own diplomatic pit, that prepared Its own embarrassmrmt
In the eyes of its own people and of the world. And we
feet that It la not a sense of justice or sincere friendli
ness that has dictated the belated return to lawfulness
at sea, but rather mere prudence, based on the practical
faihtre of German submarines and the fea rof our armed
It UwtetvMte that we should feel so. but we can't
f& ttTli will now take years for Germany, In Spite q!
all her efforts, ta regain the good will of the United
SbttAe nrhleh she might a short time ago have won back,
wfth so Uttle effort.
It's a sad company, doubtless for the most part deserv- trouble it has at least made it more
edi Students do talk seriously at times. In little con- difficult to adjust. As a matter ot
genial groups, but in general la surprising how little th P0"'8 ot, hls country are
neither for one nor. the other, but al
tbe Intellectual atmosphere of the classroom Is reflected ways for the United1 States. What dif
on the campus or In the dormitory. I ference does it make to us what sort
In the women's colleges, however ,lt Is different. If ct '?me"t ' y -e acroBS the
. m ,sea? What If they want kings and
women are the frivolous sex, women stuents are not. dukes and brt ted, Pearls, they'll soon
Girls seem to take their college education inore seriously get tired of themJt
than boys. They are far more given to dragging facts;
and theories outside the classroom and debating among
themselves the problems of the universe.
And yet men have, always been considered the philoso
phic sex. What's the matter, anyhow, with the enen's
.-I.SIIWMIM HUH MJ - i ., ,
-- -' ' ' ' " "T ''
BREAKING BREAD . ' .
I LH--. fWHY. YOURe" $ Z
I , WIW N0T AS BAt '
81SBEE LEADER SIS
STATE ROAD SYSTEM
. Continued From Paee One)
ty bonding msy be or is contemplated.
i t in . .
tahtinople and the Bosporus the cWef bone f contett- yu. ow we a proceeaiag
, , , i v.uHiBe county . xuere we nave
ion oi mis war. ine swner inair iuhdi u ruwi, ine
wars have been fought sires dy o.ver the
They Have now become atowg vtith Con
BULGARIA'S BETRAYAL. ,
ir ltltf waa deserving df any condemnation for turning
against Austria, and Germany, Ilulgarlals sure to be con
(iatAaed nioro bitterly, and with better cause, for turning
agsltiaft Kuasia and England. In attacking Russia, par
tieulany, Uulgarla will be stabbing her best friend. Pol
Whatever Russia's sine may be with regard to other na
ttaaa, she has been the faithful protector of the Dul
' It was Russia, encouraged by England, thaj. freed Dul
Mda from Turkish rule in 1S7S, as the United State!
triad Cuba from Spain. Not only was her national ex
iaiaaea a sift from Hussia. but to Russian arms, com
lifainl with British goodwill, she owes her steady deve,
OpgaesU from poverty to economic strength, from Ignor
ajja to enUcbtment, from miliUry weakness to power
To OerMAny and Austria, IMtlgaria owes nothing. The)
asmr aCanded her from the Turks in the pitiful dayt
whom her people were massacred like the Armenians to
4y iff the Bashl-Uasouka. They meddled With her des
Upj in the late Balkan struggles Interfering with hai
lagdtteate eonqueats from the Turlts and eneouraginr
the flht over the spoils that proved so disastrous U
jpglftrfa ia the second Balkan war. Still less does Bul
garia'owe the Turks, of whom she bow becomes an ally
seems te be swept into this betrayal througb
hatred of Serbia, which mulcted such cruel blowt
t, her amy. her territory and her pride in the short
efcsjrp struggle ef ItlS. And Greece she hates only In
is. AJicMa. German r. undoubtedly, has made liberal
sfejAiaea to Bulgaria, but her dominating motive is re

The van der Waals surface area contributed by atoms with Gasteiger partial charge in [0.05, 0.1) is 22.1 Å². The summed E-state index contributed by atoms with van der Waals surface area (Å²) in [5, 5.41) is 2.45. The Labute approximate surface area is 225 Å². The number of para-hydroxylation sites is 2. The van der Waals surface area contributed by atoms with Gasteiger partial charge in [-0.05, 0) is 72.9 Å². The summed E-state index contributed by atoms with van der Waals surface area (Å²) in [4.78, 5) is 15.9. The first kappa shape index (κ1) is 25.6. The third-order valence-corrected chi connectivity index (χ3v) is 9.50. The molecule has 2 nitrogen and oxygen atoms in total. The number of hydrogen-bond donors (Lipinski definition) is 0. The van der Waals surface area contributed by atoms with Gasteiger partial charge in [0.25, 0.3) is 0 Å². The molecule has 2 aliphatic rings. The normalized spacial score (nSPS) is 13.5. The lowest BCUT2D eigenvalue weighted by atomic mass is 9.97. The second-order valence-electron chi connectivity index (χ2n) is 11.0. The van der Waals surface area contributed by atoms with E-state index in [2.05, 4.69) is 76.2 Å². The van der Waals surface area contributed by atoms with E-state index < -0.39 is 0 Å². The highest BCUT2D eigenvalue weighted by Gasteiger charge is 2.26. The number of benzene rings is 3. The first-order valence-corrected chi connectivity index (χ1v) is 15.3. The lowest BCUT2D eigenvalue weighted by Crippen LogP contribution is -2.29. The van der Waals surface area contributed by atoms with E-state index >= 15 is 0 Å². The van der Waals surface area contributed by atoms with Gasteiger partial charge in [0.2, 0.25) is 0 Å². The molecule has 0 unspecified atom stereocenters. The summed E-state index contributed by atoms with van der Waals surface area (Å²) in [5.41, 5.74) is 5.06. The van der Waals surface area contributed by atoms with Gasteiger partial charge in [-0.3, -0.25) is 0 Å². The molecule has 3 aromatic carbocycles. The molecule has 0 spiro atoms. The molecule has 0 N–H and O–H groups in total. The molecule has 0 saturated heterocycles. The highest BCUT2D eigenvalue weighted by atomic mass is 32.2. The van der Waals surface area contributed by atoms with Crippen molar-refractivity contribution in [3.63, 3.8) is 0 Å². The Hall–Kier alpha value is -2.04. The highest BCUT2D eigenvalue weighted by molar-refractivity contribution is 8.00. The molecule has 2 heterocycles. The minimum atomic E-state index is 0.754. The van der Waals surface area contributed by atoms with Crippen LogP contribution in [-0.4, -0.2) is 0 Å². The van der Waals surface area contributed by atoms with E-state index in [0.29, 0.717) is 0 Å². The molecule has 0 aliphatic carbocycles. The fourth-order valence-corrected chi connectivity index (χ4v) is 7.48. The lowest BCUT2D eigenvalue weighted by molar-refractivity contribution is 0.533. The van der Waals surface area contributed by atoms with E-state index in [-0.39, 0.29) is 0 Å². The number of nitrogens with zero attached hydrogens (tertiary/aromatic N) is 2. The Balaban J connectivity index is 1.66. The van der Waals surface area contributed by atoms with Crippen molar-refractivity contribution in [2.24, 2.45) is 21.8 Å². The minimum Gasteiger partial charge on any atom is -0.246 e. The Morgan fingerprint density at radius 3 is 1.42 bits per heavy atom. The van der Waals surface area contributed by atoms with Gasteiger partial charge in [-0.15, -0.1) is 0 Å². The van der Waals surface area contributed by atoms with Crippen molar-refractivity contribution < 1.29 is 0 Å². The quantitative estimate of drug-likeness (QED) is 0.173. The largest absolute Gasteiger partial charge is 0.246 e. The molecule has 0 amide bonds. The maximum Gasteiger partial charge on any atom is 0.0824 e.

for that, the liulgariau government is piungmi
sple into what must be, in the long run at least, a
vnlle there is division among the people, and
the orfbinet. The alliance with Germany, Aus
t and Turkey seem to be due solely to the -stubborn
IP of Csar Ferdinand, he best hater m tne uaixans.
' JHo Jault cottld be fouad with Bulgaria she- retntd
netrral. ;JtlMre Id no eompiiHng reason 'why she shotfft
Wit for ttifc' A'Hleh.' Bui there are so manjr sound rea
both of sentiment and oi hard faci wliy 'Bulgaria
x ..... turn uainst her areal benefactor ttMt the
ognntM. --- -
plunge is likely to cost Ferdinand hi rown, and posHlbly
better for the world. If their ownership is determined
by a decisive campaign, It may lead qtriekly to the end
if this war and prevent future wars.
The Ideal solution of the Dardanelles problem would
loubtless be to neutralize permanently thr whole passage
tram the Black Sea to the Aegean. But perfect neutral
aatlon 'seoms Impossible. It has been tried under the
Turkish rule, with the supervision of the powers, ?nd this
var proved the attempt futile, it Is unthinkable that that
treat waterway should remain in the hands of the Turk.
Some big power, with a sense of responsibility to the
world, ought to have It.
Geographically, of course, the Bosporus and Darda
nelles belong to Russia. Without such a natural outlet
U the Mediterranean. Russia Is about in the position of
the United States would be if we had no Atlantic sea
taerd at all, except the Gulf of Mexico, and the' oomraer
sial bullet of the Mississippi valley and the eaatern states
were eon trolled by Mexico and liable to be closed at any
moment. With the Dardanelles shut, Russian commerce
would be permanently stifled, because Germany controls,
nd perhaps will control, Russia's outlet tn the Baltic Sea,
and her Arctic ports are Ice-bound most of the year.
Germany, however, wants the Dardanelles in her hands,
partly ifi keep Russia bottled up, and partly to make the
ancient "Bridge ot Hellas" a new Teutonic bridge tor a
German empire reaching far into Asia. And there will
be a' struggle ot unprecedented fierceness In that stormy
shannel and on the ancient battleground of races that
borders It, before its ownership is settled for good.
Three White House weddlngH in one administration lx
i noble record. And while the presidential family is
tbout it, we hope it isn't indelicate to (suggest that the
narriage of one more daughter would make a thorough
lob of It.
If some of the more rabbid foreign-language newspapers
n this country expressed their honest sentiments regard
ug the German back-down on the submarine controversy,